8. Fechter-Leggett, Molly O., and Kirk O’Brien. “The effects of kinship care on adult mental health outcomes of alumni of foster care.” Children and Youth Services Review 32, no. 2 (2010): 206-213.

Having a close relationship with an adult, such as a kinship caregiver, was found to be a predictor of more positive mental health as an adult (ChildFocus).

9. Garcia, Antonio, Amanda O’Reilly, Meredith Matone, Minseop Kim, Jin Long, and David M. Rubin. “The influence of caregiver depression on children in non-relative foster care versus kinship care placements.” Maternal and child health journal 19, no. 3 (2015): 459-467.

Children in kinship care experience better behavioral outcomes than children in non-relative foster care. Emotional and behavioral outcomes among children in kinship placements are more likely to improve when caregivers demonstrate a reduction in depression over time or are never depressed (ChildFocus).

10. Goodman, Catherine Chase, and Merril Silverstein. “Latina grandmothers raising grandchildren: Acculturation and psychological well-being.” The International Journal of Aging and Human Development 60, no. 4 (2005): 305-316.

The study that this article discusses examined socioeconomic and familial factors that related to the well-being among nearly 400 studied Latina kinship care providing grandmothers in the context of acculturation. Positive and negative affect were attributed to various factors that signaled inclusion with or exclusion from mainstream society (language acculturation, social resources, marriage, in-home parent, etc.). The results showed that professions should target new immigrants and work with unconventional at-home life.

11. Hayslip, Bert, Heidemarie Blumenthal, and Ashley Garner. “Social support and grandparent caregiver health: One-year longitudinal findings for grandparents raising their grandchildren.” The Journals of Gerontology Series B: Psychological Sciences and Social Sciences 70, no. 5 (2015): 804-812.

This article examines the relationship between social support and overall health of grandparents raising grandchildren. Using results from a 1-year longitudinal study of 86 grandparent participants, the authors found that social support predicted health and study participants cited greater social support also reported greater overall health: including decreases in depressive symptoms and the adverse effects of parental stress.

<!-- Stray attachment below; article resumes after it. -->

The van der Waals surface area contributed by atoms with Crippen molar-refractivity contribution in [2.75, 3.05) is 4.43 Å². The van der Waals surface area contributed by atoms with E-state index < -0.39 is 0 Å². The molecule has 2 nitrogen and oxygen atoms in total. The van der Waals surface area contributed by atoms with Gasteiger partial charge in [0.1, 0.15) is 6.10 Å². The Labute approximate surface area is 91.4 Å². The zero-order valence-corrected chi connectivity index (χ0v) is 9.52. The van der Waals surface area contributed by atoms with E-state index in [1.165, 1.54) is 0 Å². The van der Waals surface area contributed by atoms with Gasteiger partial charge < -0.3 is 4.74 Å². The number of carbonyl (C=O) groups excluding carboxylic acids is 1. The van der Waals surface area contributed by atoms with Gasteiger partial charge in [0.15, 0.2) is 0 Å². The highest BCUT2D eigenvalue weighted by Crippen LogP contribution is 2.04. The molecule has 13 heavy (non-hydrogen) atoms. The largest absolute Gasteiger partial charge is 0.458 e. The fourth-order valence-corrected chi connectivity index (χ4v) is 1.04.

12. Hughes, Mary Elizabeth, Linda J. Waite, Tracey A. LaPierre, and Ye Luo. “All in the family: The impact of caring for grandchildren on grandparents’ health.” The Journals of Gerontology Series B: Psychological Sciences and Social Sciences 62, no. 2 (2007): S108-S119.

The authors of this article analyze data taken from a sample of over 12,000 grandparents in relation to a study on the relationship between grandchild care and grandparent health. Controlling for the covariates of previous health, the results of the study provide no evidence to suggest that grandparents experience negative health changes when taking on the role of care provider for their grandchildren.

13. Kresak, Karen E., Peggy A. Gallagher, and Susan J. Kelley. “Grandmothers Raising Grandchildren With Disabilities Sources of Support and Family Quality of Life.” Journal of Early Intervention 36, no. 1 (2014): 3-17.

In this article, sources of support and quality of life of 50 grandmother-headed families raising grandchildren with and without disabilities are examined. Comparative analyses revealed significant differences between grandmothers raising grandchildren with and without disabilities in regard to sources of support and family quality of life. Informal support was significantly higher for grandmothers raising grandchildren without disabilities. In addition, grandmothers raising grandchildren without disabilities rated satisfaction with all aspects of family quality of life except parenting as significantly higher than grandmothers raising grandchildren with disabilities. Correlational analyses showed a moderate correlation between sources of support and family quality of life for both groups of grandmothers. While total informal social support was significantly correlated with satisfaction ratings of family quality of life for both groups of grandmothers, total formal support was significantly correlated with satisfaction ratings of family quality of life only for grandmothers raising grandchildren with disabilities. Multiple regression analyses revealed a significant relationship between presence of child disability and satisfaction ratings of family quality of life (Journal of Early Intervention).

14. Marken, Dory M., and Jenna B. Howard. “Grandparents raising grandchildren: The influence of a late-life transition on occupational engagement.” Physical & Occupational Therapy In Geriatrics 32, no. 4 (2014): 381-396.

This article focuses on the issue of grandparents who are raising their grandchildren replacing previous participation in social, leisure and physical activities with child-rearing responsibilities. The loss of participation in the aforementioned activities has been linked with decline in physical and mental health. The authors of this article employed a demographic questionnaire to examine activity involvement among grandparents and its effect on mental and physical health. Of the ten grandparents who took part in the study, the authors found that grandfathers retained an appreciably higher level of activity involvement compared to grandmothers and that at least 4 grandmothers cited raising a child as having a negative impact on their physical and emotional wellbeing. Using the results of the study, the authors provide recommendations on how occupational therapists can support grandparents’ re-establishment of leisure, social, and more demanding physical activity to avert functional health decline.